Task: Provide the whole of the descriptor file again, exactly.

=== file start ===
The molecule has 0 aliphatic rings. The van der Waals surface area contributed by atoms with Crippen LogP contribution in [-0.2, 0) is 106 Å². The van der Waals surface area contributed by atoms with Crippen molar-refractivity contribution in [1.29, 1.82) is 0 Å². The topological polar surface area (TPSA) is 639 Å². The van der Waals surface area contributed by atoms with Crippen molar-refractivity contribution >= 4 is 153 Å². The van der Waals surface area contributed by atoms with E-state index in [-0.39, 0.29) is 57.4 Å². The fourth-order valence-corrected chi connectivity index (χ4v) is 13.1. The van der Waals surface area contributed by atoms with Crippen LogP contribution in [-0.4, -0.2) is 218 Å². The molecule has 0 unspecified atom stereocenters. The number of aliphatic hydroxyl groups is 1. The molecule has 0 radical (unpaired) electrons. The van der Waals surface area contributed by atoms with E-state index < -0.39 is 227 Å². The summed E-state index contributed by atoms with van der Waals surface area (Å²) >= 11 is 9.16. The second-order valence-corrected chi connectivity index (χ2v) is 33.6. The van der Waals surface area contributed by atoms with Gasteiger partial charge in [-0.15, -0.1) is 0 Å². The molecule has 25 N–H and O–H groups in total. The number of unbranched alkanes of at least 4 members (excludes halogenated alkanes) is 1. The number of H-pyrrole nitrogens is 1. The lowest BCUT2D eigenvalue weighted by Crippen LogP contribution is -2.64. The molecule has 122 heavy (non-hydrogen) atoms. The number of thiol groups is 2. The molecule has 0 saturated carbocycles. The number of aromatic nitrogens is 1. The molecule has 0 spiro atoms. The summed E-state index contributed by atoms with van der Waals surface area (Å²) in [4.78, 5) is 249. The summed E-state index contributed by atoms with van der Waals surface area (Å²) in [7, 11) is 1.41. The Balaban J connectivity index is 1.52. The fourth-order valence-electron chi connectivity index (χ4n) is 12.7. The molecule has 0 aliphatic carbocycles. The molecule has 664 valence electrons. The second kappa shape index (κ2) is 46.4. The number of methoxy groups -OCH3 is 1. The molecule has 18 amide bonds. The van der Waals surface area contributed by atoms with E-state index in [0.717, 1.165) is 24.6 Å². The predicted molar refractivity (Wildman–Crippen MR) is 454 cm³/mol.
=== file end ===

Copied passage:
The molecule has 0 aliphatic rings. The van der Waals surface area contributed by atoms with Crippen LogP contribution in [-0.2, 0) is 106 Å². The van der Waals surface area contributed by atoms with Crippen molar-refractivity contribution in [1.29, 1.82) is 0 Å². The topological polar surface area (TPSA) is 639 Å². The van der Waals surface area contributed by atoms with Crippen molar-refractivity contribution >= 4 is 153 Å². The van der Waals surface area contributed by atoms with E-state index in [-0.39, 0.29) is 57.4 Å². The fourth-order valence-corrected chi connectivity index (χ4v) is 13.1. The van der Waals surface area contributed by atoms with Crippen LogP contribution in [-0.4, -0.2) is 218 Å². The molecule has 0 unspecified atom stereocenters. The number of aliphatic hydroxyl groups is 1. The molecule has 0 radical (unpaired) electrons. The van der Waals surface area contributed by atoms with E-state index < -0.39 is 227 Å². The summed E-state index contributed by atoms with van der Waals surface area (Å²) >= 11 is 9.16. The second-order valence-corrected chi connectivity index (χ2v) is 33.6. The van der Waals surface area contributed by atoms with Gasteiger partial charge in [-0.15, -0.1) is 0 Å². The molecule has 25 N–H and O–H groups in total. The number of unbranched alkanes of at least 4 members (excludes halogenated alkanes) is 1. The number of H-pyrrole nitrogens is 1. The lowest BCUT2D eigenvalue weighted by Crippen LogP contribution is -2.64. The molecule has 122 heavy (non-hydrogen) atoms. The number of thiol groups is 2. The molecule has 0 saturated carbocycles. The number of aromatic nitrogens is 1. The molecule has 0 spiro atoms. The summed E-state index contributed by atoms with van der Waals surface area (Å²) in [4.78, 5) is 249. The summed E-state index contributed by atoms with van der Waals surface area (Å²) in [7, 11) is 1.41. The Balaban J connectivity index is 1.52. The fourth-order valence-electron chi connectivity index (χ4n) is 12.7. The molecule has 0 aliphatic carbocycles. The molecule has 664 valence electrons. The second kappa shape index (κ2) is 46.4. The number of methoxy groups -OCH3 is 1. The molecule has 18 amide bonds. The van der Waals surface area contributed by atoms with E-state index in [0.717, 1.165) is 24.6 Å². The predicted molar refractivity (Wildman–Crippen MR) is 454 cm³/mol.